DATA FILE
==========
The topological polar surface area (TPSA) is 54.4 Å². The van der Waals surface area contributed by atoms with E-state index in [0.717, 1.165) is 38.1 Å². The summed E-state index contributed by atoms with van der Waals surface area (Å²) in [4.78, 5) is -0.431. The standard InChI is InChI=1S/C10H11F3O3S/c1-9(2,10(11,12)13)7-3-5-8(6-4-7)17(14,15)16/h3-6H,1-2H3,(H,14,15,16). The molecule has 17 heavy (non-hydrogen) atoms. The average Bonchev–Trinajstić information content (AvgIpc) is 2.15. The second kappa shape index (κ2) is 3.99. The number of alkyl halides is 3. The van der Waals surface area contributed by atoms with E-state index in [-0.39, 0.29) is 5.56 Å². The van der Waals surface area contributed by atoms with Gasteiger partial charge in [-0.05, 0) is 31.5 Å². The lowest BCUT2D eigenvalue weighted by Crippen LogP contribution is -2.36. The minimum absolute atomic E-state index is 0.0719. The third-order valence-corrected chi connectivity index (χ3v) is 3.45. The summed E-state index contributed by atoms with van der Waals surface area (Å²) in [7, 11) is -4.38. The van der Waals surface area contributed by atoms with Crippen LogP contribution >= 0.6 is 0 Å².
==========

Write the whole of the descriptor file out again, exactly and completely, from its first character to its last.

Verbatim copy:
The topological polar surface area (TPSA) is 54.4 Å². The van der Waals surface area contributed by atoms with E-state index in [0.717, 1.165) is 38.1 Å². The summed E-state index contributed by atoms with van der Waals surface area (Å²) in [4.78, 5) is -0.431. The standard InChI is InChI=1S/C10H11F3O3S/c1-9(2,10(11,12)13)7-3-5-8(6-4-7)17(14,15)16/h3-6H,1-2H3,(H,14,15,16). The molecule has 17 heavy (non-hydrogen) atoms. The average Bonchev–Trinajstić information content (AvgIpc) is 2.15. The second kappa shape index (κ2) is 3.99. The number of alkyl halides is 3. The van der Waals surface area contributed by atoms with E-state index in [-0.39, 0.29) is 5.56 Å². The van der Waals surface area contributed by atoms with Gasteiger partial charge in [-0.05, 0) is 31.5 Å². The lowest BCUT2D eigenvalue weighted by Crippen LogP contribution is -2.36. The minimum absolute atomic E-state index is 0.0719. The third-order valence-corrected chi connectivity index (χ3v) is 3.45. The summed E-state index contributed by atoms with van der Waals surface area (Å²) in [7, 11) is -4.38. The van der Waals surface area contributed by atoms with Crippen LogP contribution >= 0.6 is 0 Å².